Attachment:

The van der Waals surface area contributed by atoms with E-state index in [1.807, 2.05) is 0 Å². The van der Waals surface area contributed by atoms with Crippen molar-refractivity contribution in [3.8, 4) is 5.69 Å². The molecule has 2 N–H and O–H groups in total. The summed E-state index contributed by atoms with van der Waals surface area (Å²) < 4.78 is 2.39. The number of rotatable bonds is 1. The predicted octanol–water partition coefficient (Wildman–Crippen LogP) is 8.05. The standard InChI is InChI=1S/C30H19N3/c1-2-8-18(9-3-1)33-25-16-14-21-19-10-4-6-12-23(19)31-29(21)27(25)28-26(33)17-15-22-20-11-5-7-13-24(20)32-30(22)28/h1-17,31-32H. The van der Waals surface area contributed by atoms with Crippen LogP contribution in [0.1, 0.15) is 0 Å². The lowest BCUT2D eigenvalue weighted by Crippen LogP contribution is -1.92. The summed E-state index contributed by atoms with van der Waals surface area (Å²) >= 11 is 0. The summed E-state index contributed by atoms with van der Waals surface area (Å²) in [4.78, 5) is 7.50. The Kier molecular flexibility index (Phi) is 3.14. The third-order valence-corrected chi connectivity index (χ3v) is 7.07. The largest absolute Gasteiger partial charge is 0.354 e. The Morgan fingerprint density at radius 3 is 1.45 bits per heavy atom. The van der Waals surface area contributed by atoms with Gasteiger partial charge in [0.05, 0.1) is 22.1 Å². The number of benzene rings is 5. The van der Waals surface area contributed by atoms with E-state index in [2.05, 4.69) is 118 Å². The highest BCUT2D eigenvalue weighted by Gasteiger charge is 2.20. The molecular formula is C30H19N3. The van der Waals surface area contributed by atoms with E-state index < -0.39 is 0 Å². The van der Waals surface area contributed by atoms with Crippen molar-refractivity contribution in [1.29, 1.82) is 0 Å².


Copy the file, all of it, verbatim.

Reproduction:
The van der Waals surface area contributed by atoms with E-state index in [1.807, 2.05) is 0 Å². The van der Waals surface area contributed by atoms with Crippen molar-refractivity contribution in [3.8, 4) is 5.69 Å². The molecule has 2 N–H and O–H groups in total. The summed E-state index contributed by atoms with van der Waals surface area (Å²) < 4.78 is 2.39. The number of rotatable bonds is 1. The predicted octanol–water partition coefficient (Wildman–Crippen LogP) is 8.05. The standard InChI is InChI=1S/C30H19N3/c1-2-8-18(9-3-1)33-25-16-14-21-19-10-4-6-12-23(19)31-29(21)27(25)28-26(33)17-15-22-20-11-5-7-13-24(20)32-30(22)28/h1-17,31-32H. The van der Waals surface area contributed by atoms with Crippen LogP contribution in [0.1, 0.15) is 0 Å². The lowest BCUT2D eigenvalue weighted by Crippen LogP contribution is -1.92. The summed E-state index contributed by atoms with van der Waals surface area (Å²) >= 11 is 0. The summed E-state index contributed by atoms with van der Waals surface area (Å²) in [4.78, 5) is 7.50. The Kier molecular flexibility index (Phi) is 3.14. The third-order valence-corrected chi connectivity index (χ3v) is 7.07. The largest absolute Gasteiger partial charge is 0.354 e. The Morgan fingerprint density at radius 3 is 1.45 bits per heavy atom. The van der Waals surface area contributed by atoms with Gasteiger partial charge in [0.05, 0.1) is 22.1 Å². The number of benzene rings is 5. The van der Waals surface area contributed by atoms with E-state index in [2.05, 4.69) is 118 Å². The highest BCUT2D eigenvalue weighted by Gasteiger charge is 2.20. The molecular formula is C30H19N3. The van der Waals surface area contributed by atoms with E-state index < -0.39 is 0 Å². The van der Waals surface area contributed by atoms with Crippen molar-refractivity contribution in [1.29, 1.82) is 0 Å².